The West Virginia Homeowners Rescue Program is CLOSED to all new claims and applications. Visit www.wvhomeresuce.com for more information. You may check the status of your application by logging into the application portal

The West Virginia Housing Development Fund Audit Committee will meet at 8 a.m. Wednesday, June 26. Click here for the agenda. The West Virginia Housing Development Fund Board of Directors will meet at 9 a.m. Wednesday, June 26. Click here for the agenda.


Marital status, income, and student loan debt are just a few of the reasons Angela Iafrate thought homeownership was out of reach. After years of renting and working to pay down her loans, owning a home was never really a goal.

“I didn’t think I could do it,” she said.

But in 2021, the federal government made it easier for Americans with student loan debt to qualify for federally-insured mortgages. That move opened a door for Iafrate she thought would always be closed.

Angela Iafrate stands outside her Parkersburg home. She thought her marital status, income, and student loan debt would prevent her from owning a home, but the West Virginia Housing Development Fund’s loan programs made homeownership possible.

“I was paying more in rent than I would a mortgage, but those student loans made me look bad to a bank. I kind of put it out of my mind and thought that buying a home is something I could never do,” she said. “When those changes were made and I got a new, remote job with Ohio University that I felt was stable with growth opportunities, I felt like ok I can do this. Over the last couple of years, homeownership became a goal. But before then it wasn’t even in the realm of possibility in my mind.”

Iafrate started her homebuying journey in July 2022. Her first step was to begin gathering financial documents, such as paystubs and tax records, that she would need to apply for a mortgage. Her next step was to research programs available to first-time homebuyers. That’s when she came across the West Virginia Housing Development Fund.

“There were a couple of things specifically that made me gravitate toward the Fund, and one was the down payment assistance,” she said. “I had enough for a small downpayment, but it would have completely wiped out my reserves. Secondly, I thought the Fund is geared toward people like me who can buy a house but we’re not necessarily on paper a great financial prospect even though I can afford the payment. The bank seemed intimidating to me whereas the Fund looked friendly. That is probably my own insecurities, but that was the vibe—they’re here to help people like me.”

Iafrate used the mortgage inquiry form on the Fund’s website to submit some basic information, including some financial details. This form tells potential borrowers if they may qualify for the Fund’s mortgage programs while also allowing staff to easily follow up with those who are eligible.

When the federal government changed the way it calculates student loan debt on mortgage applications, it opened the door for people like Angela to become homeowners.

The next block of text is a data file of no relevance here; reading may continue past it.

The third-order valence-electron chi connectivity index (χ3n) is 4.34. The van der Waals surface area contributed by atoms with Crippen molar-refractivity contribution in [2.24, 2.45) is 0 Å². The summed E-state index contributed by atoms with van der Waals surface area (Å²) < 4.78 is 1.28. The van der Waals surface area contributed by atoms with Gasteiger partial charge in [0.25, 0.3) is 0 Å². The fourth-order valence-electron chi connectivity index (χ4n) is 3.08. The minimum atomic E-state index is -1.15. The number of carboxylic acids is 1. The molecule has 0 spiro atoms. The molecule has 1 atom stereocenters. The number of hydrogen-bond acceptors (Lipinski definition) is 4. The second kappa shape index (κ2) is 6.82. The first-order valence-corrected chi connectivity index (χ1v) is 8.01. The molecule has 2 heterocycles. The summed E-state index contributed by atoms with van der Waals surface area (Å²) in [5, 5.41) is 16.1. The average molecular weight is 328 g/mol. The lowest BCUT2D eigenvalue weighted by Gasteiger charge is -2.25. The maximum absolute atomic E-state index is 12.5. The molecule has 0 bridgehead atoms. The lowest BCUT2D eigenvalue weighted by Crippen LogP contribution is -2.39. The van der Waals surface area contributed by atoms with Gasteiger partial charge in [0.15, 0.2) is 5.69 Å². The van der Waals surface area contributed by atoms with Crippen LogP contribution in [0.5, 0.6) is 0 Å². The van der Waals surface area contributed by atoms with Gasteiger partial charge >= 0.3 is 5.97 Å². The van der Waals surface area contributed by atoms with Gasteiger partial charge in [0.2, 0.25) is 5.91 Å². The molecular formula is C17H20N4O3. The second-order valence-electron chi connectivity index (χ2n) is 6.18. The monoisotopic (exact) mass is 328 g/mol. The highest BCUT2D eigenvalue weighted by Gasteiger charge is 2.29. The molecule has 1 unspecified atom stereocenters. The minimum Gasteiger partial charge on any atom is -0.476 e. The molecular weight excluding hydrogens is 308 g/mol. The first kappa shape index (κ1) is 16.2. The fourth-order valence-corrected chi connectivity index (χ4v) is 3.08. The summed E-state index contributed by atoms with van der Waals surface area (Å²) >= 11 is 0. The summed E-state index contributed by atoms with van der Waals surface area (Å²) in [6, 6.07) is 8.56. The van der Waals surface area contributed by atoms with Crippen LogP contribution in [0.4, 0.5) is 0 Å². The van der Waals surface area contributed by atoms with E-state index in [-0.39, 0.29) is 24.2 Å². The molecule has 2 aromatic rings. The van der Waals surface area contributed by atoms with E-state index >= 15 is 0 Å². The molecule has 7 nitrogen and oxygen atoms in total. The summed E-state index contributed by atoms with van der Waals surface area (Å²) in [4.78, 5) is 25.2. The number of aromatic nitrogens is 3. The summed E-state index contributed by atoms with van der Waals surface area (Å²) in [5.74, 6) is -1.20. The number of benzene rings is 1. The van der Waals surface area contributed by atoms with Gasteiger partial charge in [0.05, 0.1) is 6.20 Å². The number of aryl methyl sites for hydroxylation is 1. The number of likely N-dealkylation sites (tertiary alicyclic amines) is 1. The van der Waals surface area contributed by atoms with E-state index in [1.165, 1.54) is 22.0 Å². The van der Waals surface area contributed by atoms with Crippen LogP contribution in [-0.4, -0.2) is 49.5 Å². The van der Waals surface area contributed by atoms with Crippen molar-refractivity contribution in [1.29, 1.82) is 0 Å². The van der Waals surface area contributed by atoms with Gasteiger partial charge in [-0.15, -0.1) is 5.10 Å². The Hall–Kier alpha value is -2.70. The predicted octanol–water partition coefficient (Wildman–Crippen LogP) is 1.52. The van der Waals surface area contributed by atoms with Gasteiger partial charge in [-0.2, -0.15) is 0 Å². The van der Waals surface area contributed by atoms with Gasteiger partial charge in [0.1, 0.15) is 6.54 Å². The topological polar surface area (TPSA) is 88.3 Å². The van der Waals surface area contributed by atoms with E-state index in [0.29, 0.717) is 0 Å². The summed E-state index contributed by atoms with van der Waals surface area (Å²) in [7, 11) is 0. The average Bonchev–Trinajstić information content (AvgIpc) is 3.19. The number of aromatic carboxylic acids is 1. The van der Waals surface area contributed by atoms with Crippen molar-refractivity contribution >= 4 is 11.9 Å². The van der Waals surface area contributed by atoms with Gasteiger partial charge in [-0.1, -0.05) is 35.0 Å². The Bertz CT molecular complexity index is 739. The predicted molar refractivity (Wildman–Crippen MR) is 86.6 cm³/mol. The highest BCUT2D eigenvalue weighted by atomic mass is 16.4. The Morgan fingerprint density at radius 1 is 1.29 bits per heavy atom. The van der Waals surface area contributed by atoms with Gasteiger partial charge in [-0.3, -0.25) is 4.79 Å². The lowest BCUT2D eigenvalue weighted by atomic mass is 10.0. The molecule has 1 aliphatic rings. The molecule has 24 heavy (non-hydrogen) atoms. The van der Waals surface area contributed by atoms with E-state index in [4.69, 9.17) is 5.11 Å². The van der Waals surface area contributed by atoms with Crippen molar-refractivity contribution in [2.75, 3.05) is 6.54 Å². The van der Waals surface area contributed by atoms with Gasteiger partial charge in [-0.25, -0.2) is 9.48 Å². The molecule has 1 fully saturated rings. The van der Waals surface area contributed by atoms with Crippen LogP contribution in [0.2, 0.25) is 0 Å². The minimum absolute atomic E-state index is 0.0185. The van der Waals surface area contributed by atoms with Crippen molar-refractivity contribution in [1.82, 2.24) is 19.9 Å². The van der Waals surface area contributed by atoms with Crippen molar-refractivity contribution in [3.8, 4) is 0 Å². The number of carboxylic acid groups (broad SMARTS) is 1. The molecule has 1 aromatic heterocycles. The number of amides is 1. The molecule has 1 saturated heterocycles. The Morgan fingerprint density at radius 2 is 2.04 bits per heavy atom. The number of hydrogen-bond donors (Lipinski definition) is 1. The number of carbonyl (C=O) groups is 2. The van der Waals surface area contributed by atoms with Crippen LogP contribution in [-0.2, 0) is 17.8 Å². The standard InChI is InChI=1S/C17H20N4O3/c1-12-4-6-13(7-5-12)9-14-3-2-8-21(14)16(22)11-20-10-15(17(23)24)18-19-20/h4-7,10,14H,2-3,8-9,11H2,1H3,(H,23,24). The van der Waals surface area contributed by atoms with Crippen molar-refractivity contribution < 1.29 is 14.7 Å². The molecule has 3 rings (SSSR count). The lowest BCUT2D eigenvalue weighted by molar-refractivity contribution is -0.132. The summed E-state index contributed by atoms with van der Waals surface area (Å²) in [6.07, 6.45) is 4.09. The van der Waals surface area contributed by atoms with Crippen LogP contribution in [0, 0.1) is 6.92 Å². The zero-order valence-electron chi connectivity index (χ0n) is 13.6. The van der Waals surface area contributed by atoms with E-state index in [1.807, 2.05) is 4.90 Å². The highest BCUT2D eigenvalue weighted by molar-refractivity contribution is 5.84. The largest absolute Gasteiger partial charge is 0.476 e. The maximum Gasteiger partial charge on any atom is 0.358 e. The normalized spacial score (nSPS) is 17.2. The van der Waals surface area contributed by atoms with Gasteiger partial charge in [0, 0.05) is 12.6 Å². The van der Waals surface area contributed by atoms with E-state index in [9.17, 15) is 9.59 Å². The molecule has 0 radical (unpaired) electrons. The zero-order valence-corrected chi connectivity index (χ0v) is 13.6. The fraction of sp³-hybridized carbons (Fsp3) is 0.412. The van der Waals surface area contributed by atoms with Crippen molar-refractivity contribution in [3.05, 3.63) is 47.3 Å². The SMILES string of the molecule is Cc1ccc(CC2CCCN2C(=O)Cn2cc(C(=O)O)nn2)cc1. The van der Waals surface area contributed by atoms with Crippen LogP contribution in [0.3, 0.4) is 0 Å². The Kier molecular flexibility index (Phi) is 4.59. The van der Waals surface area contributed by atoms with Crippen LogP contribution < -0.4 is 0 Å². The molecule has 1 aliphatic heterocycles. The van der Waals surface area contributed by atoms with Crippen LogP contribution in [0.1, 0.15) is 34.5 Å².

“The mortgage inquiry form gives us a lot of information on potential borrowers before they even start the mortgage loan process,” said Jon Rogers, Senior Division Manager of Single-Family Lending. “Angela’s was actually the first loan we’ve made to a borrower who contacted us using that portal, and it was clear she had her act together. Once she found a house in Parkersburg, I connected her with one of our in-house loan originators who saw her loan through to the end.”

As a first-time homebuyer, Iafrate qualified for the Fund’s Homeownership Program as well as help with the down payment with our Low Down Home Loan. The Fund has financed a record number of loans in fiscal year 2024, totaling nearly $243 million. Iafrate is one of nearly 1,400 West Virginians who have become homeowners over the past year thanks to the Fund’s programs. Iafrate said she had a great experience working with the Fund and found her loan officer to be helpful and patient.

“I felt like I was kind of annoying by checking on things and having questions because I didn’t really understand the process,” Iafrate said. “My loan officer was always very reassuring and didn’t mind answering my questions. She always got right back to me. She was very helpful throughout the whole process.”

Iafrate closed on her new home in October, just five days before her son Luca celebrated his 15th birthday. Now, Iafrate has a peace of mind and feels she’s accomplished something she always thought was out of reach.

“I remember when my son was little he couldn’t keep up with knowing his address because we were moving so often,” she said. “To know that he doesn’t have to memorize another address ever again, it just feels settled.”

Although Iafrate and her son have always had a roof over their heads, owning a home just feels a bit different.

“The rentals never felt like home,” she said. “It always felt like a place to live. This house is a home, not just a place to live.”